Officials are clashing over projected broad 20 percent cuts to New York’s education budget after the state teachers union filed a lawsuit against the state Wednesday, challenging the executive authority behind budget officials’ anticipated spending reduction amid the COVID-19 pandemic.
New York State United Teachers filed the 25-page lawsuit in Albany County Supreme Court over reductions in state school aid for districts across New York, seeking money withheld in July, August and September and a legal order barring future delayed school funding payments, according to a release from NYSUT.
“Time is up,” NYSUT President Andy Pallotta said in a statement. “With the loss of state funding driving cuts at the local level in districts around the state, we can’t just keep waiting for action at the federal level to fund our schools. At this point, a lawsuit unfortunately is the necessary next step to compel our leaders to do what’s right: Fund our future and stop these cuts.”
The union argued the state Division of Budget began withholding 20 percent of selected local aid payments in June, citing the first quarterly Fiscal Year 2021 state budget update.
Freeman Klopott, a spokesman for the budget division, said NYSUT lied in its “frivolous” and “uninformed” suit, as the state has not imposed a 20% cut to education and noted the state’s projected revenue loss over the next four years.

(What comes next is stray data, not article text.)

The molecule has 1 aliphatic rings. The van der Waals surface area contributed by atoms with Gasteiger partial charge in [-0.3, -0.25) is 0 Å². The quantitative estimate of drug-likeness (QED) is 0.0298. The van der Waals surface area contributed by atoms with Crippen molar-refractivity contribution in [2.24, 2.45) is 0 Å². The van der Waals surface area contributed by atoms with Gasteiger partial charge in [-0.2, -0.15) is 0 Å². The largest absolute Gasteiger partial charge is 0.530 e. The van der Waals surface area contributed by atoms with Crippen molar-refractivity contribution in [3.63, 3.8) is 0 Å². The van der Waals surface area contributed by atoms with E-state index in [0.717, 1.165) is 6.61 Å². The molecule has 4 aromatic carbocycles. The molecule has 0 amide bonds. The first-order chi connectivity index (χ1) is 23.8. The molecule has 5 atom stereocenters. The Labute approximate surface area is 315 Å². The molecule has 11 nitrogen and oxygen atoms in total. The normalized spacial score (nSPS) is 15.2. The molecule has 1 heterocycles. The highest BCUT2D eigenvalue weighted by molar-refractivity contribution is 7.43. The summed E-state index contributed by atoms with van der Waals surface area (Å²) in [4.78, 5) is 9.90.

“There has been no 20% cut to school aid even as we’ve waited six months for the federal government to deliver the resources the State needs to offset a $62 billion, four-year revenue loss,” he said. “In fact, the state has paid nearly 100% of funds to school districts.
“NYSUT should stop with the nonsense and lies, and focus on Washington and the federal funding we need, not distract attention,” he added.
The state has withheld a fraction of 1 percent, or about $300 million of the $75 billion in total school revenue, according to state Budget Director Robert Mujica. Roughly $8.1 billion of the state’s $26.4 billion of school aid for this fiscal year has already been paid.
“We are glad that the governor has heeded our call and decided to not withhold the September payments for our schools,” according to a joint statement late Wednesday afternoon from Senate Majority Leader Andrea Stewart-Cousins, D- Yonkers, and Senate Education Committee Chair Shelley Mayer, D-Port Chester.
“These 20% cuts would have been devastating.”
Educators, advocates, teachers and Capital Region Democratic lawmakers rallied outside the Capitol on Thursday, demanding Cuomo and the state Budget Division fully fund education as several of the state’s 713 school districts eliminated scores of faculty and staffing positions, especially in poorer, inner-city and smaller rural districts due to New York’s estimated $14 billion revenue gap and nearly $30 billion budget shortfall over two years.
Leaders threatened 9,000 layoffs in New York City last month if the cuts go through. Hundreds were laid off in Albany and Schenectady city school districts, with another 116 in Syracuse, 54 in Copiague and 44 in Norwich losing their jobs, according to NYSUT.
A 20 percent cut “could be catastrophic, and certainly would lead to a ‘gross and glaring inadequacy,’” Pallotta said.
“Our students and families deserve better than staffing and program cuts just as we begin a new school year with unprecedented challenges,” Pallotta said. “A high-quality education is a vital service that’s central to helping communities thrive. It’s about time it was funded like one.”